Like sole proprietorships, general partnerships are very easy to set up. The partners are co-owners of the business and share all rights and responsibilities equally. The partnership itself doesn’t have to pay any taxes; the profits flow through to the partners and are reported, and paid, via each owner’s individual return. In addition, for 2018, pass-through entities will receive a 20% tax deduction due to the recent tax reform.
Like sole proprietorships, choosing a business structure of general partnerships provides no liability or professional indemnity protection. Each partner’s personal assets are at risk to pay business debts or for adverse legal judgments. Also, raising outside capital can be difficult, as banks and investors are generally more comfortable working with limited partnerships and corporations.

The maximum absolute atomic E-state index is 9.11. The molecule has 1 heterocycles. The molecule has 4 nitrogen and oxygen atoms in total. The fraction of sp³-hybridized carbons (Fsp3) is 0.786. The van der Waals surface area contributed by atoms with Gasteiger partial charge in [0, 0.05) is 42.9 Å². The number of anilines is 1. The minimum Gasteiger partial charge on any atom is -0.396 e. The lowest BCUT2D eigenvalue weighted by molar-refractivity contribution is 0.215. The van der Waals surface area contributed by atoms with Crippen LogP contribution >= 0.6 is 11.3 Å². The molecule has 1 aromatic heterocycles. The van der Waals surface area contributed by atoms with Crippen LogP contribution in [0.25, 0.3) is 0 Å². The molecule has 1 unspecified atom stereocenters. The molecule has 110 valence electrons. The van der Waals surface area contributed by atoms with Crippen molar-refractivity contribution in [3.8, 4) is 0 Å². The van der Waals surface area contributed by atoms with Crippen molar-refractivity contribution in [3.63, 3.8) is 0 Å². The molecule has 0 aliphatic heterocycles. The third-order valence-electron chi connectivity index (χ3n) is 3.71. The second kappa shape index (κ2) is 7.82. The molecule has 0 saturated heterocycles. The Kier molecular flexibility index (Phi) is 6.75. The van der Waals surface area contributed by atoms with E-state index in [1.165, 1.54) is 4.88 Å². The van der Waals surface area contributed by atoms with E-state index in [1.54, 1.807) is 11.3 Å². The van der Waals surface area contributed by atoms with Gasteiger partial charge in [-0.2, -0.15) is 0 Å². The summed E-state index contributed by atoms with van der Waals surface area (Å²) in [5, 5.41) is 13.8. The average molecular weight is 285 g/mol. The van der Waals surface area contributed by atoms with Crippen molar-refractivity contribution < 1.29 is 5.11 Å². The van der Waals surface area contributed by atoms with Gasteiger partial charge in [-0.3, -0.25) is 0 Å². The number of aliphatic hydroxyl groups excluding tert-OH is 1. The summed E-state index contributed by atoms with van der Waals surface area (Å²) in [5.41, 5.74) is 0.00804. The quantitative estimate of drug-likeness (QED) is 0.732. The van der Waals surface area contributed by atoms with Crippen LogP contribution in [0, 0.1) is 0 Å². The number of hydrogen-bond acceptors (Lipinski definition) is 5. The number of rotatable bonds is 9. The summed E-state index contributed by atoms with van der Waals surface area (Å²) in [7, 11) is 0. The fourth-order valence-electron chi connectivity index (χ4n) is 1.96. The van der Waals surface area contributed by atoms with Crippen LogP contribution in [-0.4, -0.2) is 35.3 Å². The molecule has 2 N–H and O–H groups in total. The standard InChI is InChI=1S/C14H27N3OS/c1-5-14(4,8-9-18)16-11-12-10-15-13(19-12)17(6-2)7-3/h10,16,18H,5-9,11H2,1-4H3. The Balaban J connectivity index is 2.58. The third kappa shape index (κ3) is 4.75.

If you are part of group that wants to own and operate a business together, a general partnership is the easiest way to get started.
Although you can legally set up your partnership orally or on the back of a napkin, experts recommend you create a written document. Even when partners are friends, running a business can get stressful. Having written ground rules in advance can help you manage the tough times.
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